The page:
The Steelers are Concerned about the Health of Their Running Game

The Steelers are concerned about the state of their rushing attack.

Two summers ago the Watch Tower lampooned PG Plus for covering the supposed death and resurrection of the Steelers running game – all in the span of a week.

  • This is different. 

The Steelers decision to activate Rashard Mendenhall from the PUP reveals that Steelers Nation now as legitimate cause for concern.

Mendenhall’s Surprise Activation

News that Casey Hampton and Rashard Mendenhall were coming off the PUP took Steelers Nation by surprise late Friday afternoon.

Fellow scribe and friend Neal Coolong of Behind the Steel Curtain (full disclosure, I also write occasionally for BTSC) wrote glowingly of the move:

Mendenhall’s impressive rehabilitation time gives the Steelers a formidable ground attack, assuming there is nothing significantly wrong with Redman, who was slated to be the team’s featured running back. The ground game looks to carry with it a more prominent role this season, and this could be the kind of new-but-not-new addition could be a big pick-up.

But Neal’s reaction was the exception, not the rule. Ed Bouchette went at great pains to provide his readers with recent quotes from Steelers officials who all but indicated that Mendenhall was certain to start 2012 on the PUP.

My first reaction was “surprise” followed by “they must be desperate.”

Redman’s Injury More Serious Than Known?

Why would the Steelers be so desperate as to make a drastic move – bring a player back, any player but especially a running back, too early form an ACL, and you jeopardize his career?

  • Such a move is totally out of character for the Steelers. 

Mike Tomlin and Kevin Colbert don’t make personnel decisions scared.

So what could prompt them to go back on everything they’d said about their plans for Mendenhall?

Isaac Redman began training camp with pain in his groin. He didn’t say anything about it, practiced and played like normal, until he was brought to his knees in practice.

Neither Ed Bouchette nor Gerry Dulac of the Post-Gazette seemed overly concerned in their evening video from training camp, but in reporting that Redman was going to have an MRI, they noted that Steelers coaches wanted to rule out that Redman might have a groin injury similar to the one Jerome Bettis had.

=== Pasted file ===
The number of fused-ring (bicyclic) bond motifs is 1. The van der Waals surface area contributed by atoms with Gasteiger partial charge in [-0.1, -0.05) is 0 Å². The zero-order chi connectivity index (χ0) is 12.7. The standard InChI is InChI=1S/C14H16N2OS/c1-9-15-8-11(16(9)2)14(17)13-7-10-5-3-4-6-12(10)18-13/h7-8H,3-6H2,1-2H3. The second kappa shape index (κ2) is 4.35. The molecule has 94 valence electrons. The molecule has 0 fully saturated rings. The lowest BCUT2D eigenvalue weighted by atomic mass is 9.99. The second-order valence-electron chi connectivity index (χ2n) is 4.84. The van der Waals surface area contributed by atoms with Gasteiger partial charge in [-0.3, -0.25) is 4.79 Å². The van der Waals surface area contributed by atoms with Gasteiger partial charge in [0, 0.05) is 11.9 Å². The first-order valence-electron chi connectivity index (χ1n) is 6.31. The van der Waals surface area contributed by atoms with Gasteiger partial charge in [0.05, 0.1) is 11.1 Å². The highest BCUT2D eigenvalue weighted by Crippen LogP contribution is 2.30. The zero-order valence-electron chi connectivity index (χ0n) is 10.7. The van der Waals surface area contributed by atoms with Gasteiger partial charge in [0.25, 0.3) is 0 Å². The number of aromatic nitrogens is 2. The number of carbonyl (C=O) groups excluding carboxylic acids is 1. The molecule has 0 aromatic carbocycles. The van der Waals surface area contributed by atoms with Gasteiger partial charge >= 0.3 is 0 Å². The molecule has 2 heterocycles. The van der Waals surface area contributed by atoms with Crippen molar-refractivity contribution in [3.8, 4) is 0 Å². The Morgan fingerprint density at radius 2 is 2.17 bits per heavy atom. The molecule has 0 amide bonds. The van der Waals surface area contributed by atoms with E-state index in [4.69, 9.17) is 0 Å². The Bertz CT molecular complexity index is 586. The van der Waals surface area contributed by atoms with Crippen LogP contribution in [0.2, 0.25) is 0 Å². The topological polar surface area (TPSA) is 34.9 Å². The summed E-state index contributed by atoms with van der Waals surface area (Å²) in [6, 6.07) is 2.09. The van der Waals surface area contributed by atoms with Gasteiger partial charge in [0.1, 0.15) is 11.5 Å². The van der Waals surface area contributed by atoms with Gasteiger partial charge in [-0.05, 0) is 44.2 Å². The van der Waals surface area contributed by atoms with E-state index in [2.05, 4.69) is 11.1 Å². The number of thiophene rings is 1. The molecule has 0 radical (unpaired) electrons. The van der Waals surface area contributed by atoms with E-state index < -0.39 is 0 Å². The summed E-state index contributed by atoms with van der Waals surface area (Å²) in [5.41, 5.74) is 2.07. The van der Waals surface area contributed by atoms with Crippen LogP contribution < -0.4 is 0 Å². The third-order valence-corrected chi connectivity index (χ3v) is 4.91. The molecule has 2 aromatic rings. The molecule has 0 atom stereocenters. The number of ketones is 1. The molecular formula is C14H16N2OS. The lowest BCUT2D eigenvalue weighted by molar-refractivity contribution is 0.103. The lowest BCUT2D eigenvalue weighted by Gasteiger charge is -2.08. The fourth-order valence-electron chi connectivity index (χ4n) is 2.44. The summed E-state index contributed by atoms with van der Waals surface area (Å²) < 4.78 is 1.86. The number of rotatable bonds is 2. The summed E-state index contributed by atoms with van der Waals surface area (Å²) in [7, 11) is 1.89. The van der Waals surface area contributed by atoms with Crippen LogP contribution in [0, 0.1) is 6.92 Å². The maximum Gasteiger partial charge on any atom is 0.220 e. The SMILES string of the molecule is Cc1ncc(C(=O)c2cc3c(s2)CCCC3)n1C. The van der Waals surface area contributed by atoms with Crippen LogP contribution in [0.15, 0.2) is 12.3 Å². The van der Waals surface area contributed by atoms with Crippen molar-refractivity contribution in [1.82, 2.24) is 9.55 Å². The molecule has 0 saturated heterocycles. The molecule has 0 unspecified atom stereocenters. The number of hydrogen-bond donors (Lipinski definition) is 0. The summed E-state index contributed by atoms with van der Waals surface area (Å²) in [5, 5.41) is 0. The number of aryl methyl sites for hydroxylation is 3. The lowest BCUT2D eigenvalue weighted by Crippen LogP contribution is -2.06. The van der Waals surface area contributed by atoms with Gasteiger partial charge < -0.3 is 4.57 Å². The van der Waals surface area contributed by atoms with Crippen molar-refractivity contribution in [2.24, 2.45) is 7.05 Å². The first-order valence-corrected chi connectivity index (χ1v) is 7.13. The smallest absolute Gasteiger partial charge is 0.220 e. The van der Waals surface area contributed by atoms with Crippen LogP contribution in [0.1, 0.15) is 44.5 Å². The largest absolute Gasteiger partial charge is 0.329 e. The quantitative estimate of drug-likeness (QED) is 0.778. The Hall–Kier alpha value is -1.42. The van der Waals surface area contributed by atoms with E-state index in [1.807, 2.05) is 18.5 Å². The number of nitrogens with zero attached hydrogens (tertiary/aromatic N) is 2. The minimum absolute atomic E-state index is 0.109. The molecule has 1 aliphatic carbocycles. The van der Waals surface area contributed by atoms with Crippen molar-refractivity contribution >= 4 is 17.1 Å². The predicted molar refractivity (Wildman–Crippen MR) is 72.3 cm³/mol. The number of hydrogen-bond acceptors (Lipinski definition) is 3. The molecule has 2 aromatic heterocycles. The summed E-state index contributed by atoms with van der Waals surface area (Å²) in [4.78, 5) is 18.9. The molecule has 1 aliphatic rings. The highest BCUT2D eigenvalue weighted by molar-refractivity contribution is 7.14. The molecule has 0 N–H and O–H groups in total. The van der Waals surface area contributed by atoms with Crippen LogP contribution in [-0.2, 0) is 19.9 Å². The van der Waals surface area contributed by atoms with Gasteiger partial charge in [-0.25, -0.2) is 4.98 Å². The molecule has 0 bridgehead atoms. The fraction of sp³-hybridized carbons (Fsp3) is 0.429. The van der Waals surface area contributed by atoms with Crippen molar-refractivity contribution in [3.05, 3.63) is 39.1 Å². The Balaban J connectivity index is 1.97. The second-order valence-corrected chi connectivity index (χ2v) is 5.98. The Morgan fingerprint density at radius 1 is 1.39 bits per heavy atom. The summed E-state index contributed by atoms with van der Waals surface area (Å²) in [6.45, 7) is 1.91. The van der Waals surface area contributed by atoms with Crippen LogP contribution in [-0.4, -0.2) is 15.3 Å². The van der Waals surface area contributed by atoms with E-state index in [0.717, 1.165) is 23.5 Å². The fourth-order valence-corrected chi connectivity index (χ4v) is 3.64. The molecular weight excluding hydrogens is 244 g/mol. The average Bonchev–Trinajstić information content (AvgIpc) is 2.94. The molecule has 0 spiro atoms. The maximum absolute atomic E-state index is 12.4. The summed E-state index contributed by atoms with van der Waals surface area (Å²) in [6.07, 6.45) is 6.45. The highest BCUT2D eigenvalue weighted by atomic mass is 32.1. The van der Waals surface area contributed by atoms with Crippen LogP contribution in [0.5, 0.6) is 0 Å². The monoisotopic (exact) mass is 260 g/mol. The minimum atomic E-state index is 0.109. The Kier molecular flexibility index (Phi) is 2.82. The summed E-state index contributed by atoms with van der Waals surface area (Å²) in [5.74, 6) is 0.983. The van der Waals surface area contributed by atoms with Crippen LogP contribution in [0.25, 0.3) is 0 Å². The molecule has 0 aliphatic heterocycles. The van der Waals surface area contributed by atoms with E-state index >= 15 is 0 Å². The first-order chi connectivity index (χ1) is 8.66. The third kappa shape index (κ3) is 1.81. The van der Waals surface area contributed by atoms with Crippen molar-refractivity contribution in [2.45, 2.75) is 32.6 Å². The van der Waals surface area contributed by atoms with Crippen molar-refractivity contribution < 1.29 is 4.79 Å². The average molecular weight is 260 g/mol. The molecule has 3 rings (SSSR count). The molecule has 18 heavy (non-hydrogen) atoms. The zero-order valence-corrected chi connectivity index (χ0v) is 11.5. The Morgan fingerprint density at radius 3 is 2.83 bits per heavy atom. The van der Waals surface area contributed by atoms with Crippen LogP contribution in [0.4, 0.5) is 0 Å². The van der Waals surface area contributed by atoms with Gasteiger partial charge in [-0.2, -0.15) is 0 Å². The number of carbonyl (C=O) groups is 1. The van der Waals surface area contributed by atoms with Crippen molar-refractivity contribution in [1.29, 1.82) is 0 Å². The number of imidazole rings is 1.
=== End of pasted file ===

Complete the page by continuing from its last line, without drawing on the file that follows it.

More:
Jerome Bettis was on course to have a record setting rushing season in 2001 when a groin injury in week 11essentially cost him the rest of the season.

At this point Alan Robinson of the Tribune Review picked up the thread, informing us that:

Running back Isaac Redman, chastised by coach Mike Tomlin for revealing he would have an MRI on his injured groin, said the test revealed Thursday exactly what the Steelers’ athletic trainers thought it would. Only he didn’t say what that was. And Tomlin wouldn’t even acknowledge that Redman had the exam.


  • On Wednesday Bouchette and Dulac report that the Steelers are concerned Redman might have a Bettis-like groin injury
  • Robinson reports on Thursday that Redman’s MRI revealed what the trainers expected it would
  • Mike Tomlin doesn’t want anyone talking about it
  • And the next day the Steelers surprise everyone and activate Mendenhall.

I hope I am wrong on this, but the logical conclusion is that Redman’s injury is somewhat serious.

[8/23 – Editor’s Note:  Dale Lolley has since revealed that Redman’s injury is hip and not groin related and that he did in fact return to practice on Tuesday. Still concern about his status is legitimate.]

The Steelers Won’t Rush Rashard Back But….

None of this means that the Steelers will rush Mendenhall back to the field before he’s ready.

Dale Lolley pointed out that in sheer practical terms, it is a lot easier to get a player into game shape in training camp than in the week-to-week practices. Matt Loede from Steelers Gab got Kevin Colbert on the record confirming Lolley’s hypothesis.

Fair enough.

  • But it’s likely that there’s also a parallel motive at work. 

Had Mendenhall began the season on the PUP list, he would have had to stay there for at least 6 weeks. Activating him now removes that restriction, at the cost of a roster spot.

Lingering injuries to James Harrison, Jason Worilds, and Stevenson Sylvester put roster spots at a premium now for the Steelers.

The Steelers won’t rush Mendenhall into the line up in September, before he’s ready, but the fact that they’ve activated him now signals that they are concerned that it might not be a case of wanting to use Mendenhall in weeks 5 or 6 but rather a case of needing to use Mendenhall then.

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